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Chapter Seven

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Album Review

After years of culturally biased sniggering and the occasional one-hit wonder (Neneh Cherry's "Buffalo Stance," for example), the development of grime — with the attendant rise of the Streets, Dizzee Rascal, and Ms. Dynamite to a certain level of alternative rap stardom — has finally established U.K. hip-hop as its own valid scene. Strong evidence for how seriously Americans have finally started to take British hip-hop is on the first album by Chicago-based producer Chester Copperpot. Chapter 7: Verses 3, 2 & 1 began as a collaboration with the British MC Braintax, but expanded to include guest appearances by a number of other British and American rappers; the fact that the British MCs and the U.K.-style minimalist beats are so matter of factly included in the mix is not only an acknowledgement of grime's artistic relevance, but it also makes the album one of the strongest underground hip-hop releases of 2005. Braintax and Kashmere's heavily accented raps sound natural next to the more familiar flow of an American rapper like Profound. Copperpot's settings feature inventive samples and rhythms fluid and tricky enough to make the songs interesting even without the guest stars, most notably on tracks like "Take'n'Over," which features Edo G over a groove built on the canny use of what sounds like a kitschy slice of '60s easy listening, transforming what could have been a cheap musical joke into an effective hook. Although Chester Copperpot is unlikely to reach the megastardom levels of fellow Chicagoan Kanye West, Chapter 7: Verses 3, 2 & 1 proves that he's a smart and engaging producer with talent to burn.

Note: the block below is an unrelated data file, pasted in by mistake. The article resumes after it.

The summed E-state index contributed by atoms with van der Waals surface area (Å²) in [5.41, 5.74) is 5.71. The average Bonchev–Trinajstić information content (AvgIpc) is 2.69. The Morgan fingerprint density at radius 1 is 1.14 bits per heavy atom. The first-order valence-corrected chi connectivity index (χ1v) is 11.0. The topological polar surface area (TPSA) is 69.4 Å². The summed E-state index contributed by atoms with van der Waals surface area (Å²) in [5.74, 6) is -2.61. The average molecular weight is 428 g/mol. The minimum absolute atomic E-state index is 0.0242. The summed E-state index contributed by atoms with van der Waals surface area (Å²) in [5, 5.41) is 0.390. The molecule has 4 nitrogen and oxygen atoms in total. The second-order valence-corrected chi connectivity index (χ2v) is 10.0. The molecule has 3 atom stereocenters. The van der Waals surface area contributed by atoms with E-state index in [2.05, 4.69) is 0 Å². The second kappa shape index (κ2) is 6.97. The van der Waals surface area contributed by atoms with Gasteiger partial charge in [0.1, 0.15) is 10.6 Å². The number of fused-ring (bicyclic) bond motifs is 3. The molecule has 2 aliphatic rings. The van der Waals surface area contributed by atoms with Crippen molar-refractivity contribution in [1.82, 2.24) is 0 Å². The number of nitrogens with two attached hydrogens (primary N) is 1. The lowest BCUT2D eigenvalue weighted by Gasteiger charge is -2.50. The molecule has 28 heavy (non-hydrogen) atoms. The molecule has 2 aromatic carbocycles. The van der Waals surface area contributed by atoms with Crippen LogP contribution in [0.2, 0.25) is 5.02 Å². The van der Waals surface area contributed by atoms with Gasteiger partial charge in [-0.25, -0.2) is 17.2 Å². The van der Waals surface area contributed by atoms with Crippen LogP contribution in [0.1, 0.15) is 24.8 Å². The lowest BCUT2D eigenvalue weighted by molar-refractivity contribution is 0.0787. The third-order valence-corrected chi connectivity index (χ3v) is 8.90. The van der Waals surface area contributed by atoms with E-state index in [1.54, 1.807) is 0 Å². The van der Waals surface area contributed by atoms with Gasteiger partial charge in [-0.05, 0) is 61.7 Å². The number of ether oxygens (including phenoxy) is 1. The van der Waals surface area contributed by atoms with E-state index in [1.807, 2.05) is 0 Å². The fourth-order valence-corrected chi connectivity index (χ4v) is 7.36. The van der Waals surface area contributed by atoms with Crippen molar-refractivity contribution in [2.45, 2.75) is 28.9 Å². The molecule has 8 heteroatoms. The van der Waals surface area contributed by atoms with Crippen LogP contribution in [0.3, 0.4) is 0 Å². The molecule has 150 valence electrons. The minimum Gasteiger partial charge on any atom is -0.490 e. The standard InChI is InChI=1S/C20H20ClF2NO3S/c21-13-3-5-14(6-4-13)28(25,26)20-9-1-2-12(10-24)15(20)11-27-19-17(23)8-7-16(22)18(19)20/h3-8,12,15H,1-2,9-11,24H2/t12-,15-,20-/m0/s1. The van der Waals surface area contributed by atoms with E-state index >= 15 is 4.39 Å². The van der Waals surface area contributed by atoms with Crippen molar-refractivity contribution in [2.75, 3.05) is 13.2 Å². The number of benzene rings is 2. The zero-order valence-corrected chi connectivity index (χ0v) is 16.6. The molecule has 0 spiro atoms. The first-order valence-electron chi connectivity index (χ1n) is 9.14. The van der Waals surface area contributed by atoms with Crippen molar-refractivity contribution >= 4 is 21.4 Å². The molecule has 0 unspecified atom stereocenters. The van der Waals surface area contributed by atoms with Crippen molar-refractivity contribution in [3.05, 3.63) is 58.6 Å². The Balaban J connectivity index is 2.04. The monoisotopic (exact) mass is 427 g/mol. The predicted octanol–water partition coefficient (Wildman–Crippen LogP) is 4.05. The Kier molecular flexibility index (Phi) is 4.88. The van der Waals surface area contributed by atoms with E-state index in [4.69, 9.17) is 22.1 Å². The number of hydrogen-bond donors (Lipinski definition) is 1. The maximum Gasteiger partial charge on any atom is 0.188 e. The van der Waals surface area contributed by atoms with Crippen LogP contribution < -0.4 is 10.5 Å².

Customer Reviews

It's alright...

I wish I bought the instrumental version =/ I feel that Copperpot is too nice of a producer for most these dudes and that "Fifteen Min." with Akbar is truly the only song displays talented lyricism. His beats are comparable to that of Wax Tailor. I love how in "It's A Rap" he samples an accordion and "Dreams" is pretty nice. There are some gems in this drop, but buy the instrumental instead ;)


Genre: Hip-Hop/Rap

Years Active: '90s, '00s

After several years as the frontman for New Jersey pop-emo outfit Tocar, Jarrett Randazzo broke free of his former act in 2000 to form Copperpot. At the time of their debut, Nothing Lasts Forever, Copperpot was basically still just a one-man show of Randazzo's, who wrote all of the material and played most of the instruments himself. His debt to both modern guitar pop -- from Fountains of Wayne and Foo Fighters to Elliot Smith -- as well as emo -- like Jimmy Eat World -- and Randazzo's ability to...
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Chapter Seven, Copperpot
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